Many Latvians resent Moscow's occasional efforts to stir up noncitizens against NATO membership and integration with the West. In 1998 Moscow Mayor Yuri Luzhkov even compared the Latvian government to Pol Pot's genocidal regime in Cambodia after Riga police broke up a rally of mainly Russian pensioners.
"As long as the Latvian elite chooses confrontation and segregation to bar Russians from political life and the economy this will remain a serious problem in our relations," says Vyacheslav Igrunov, a liberal deputy of the Russian State Duma.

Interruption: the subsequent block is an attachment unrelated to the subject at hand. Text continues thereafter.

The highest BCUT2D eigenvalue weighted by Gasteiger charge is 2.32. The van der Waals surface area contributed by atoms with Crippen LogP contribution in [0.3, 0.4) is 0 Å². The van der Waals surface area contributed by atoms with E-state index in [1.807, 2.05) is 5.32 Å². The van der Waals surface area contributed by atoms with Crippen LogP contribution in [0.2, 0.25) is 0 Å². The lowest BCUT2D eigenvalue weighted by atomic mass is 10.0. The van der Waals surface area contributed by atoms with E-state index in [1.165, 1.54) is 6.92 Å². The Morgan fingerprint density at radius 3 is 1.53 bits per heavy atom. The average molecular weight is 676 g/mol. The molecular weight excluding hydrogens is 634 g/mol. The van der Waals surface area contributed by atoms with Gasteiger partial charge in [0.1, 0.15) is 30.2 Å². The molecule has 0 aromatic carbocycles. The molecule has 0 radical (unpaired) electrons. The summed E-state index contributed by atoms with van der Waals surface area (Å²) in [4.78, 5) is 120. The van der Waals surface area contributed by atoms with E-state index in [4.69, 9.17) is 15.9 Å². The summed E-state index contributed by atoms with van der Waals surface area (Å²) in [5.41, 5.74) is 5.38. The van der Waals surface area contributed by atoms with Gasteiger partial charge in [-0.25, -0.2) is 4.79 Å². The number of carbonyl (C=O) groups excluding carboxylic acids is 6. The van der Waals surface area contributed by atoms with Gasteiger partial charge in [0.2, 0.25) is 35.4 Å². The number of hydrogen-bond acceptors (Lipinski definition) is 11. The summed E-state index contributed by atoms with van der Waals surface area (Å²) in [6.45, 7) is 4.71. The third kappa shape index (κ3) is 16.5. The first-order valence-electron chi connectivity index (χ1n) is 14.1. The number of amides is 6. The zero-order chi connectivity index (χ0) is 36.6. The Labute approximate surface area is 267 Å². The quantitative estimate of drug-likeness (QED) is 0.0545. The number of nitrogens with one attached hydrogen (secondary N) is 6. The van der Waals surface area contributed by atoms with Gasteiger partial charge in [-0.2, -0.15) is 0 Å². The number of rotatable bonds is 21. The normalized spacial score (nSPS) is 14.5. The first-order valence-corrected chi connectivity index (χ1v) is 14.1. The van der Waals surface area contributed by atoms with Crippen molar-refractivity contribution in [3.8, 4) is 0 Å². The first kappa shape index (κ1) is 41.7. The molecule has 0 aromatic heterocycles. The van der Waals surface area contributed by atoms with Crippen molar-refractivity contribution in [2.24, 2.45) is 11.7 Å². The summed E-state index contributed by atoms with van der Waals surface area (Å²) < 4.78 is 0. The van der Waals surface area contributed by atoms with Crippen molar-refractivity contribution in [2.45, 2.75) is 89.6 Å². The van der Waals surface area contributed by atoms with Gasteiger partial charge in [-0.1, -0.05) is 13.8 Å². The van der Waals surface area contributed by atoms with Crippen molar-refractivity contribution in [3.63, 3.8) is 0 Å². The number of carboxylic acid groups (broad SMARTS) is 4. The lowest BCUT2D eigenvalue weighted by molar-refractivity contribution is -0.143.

Car salesman Igor Orlov, a fluent Latvian speaker, says obtaining his citizenship in 1993 was "a most unpleasant experience" in which officials seemed to think the goal was to discourage Russians.
Nikolaj Neilands, a leader of the left-wing Harmony Party whose family has been Latvian for centuries, says he examined the citizenship test used in the mid-1990s and found many questions impossible. "There was a primitive brand of nationalism behind this. It was designed to make the Russian population feel unwelcome here."
Officials say that procedures have been liberalized since 1998, and that the main problem is noncitizens who lack motivation. "Any noncitizen can apply for citizenship, and it is not difficult to obtain," says Janis Kahanovics, deputy head of Latvia's naturalization board.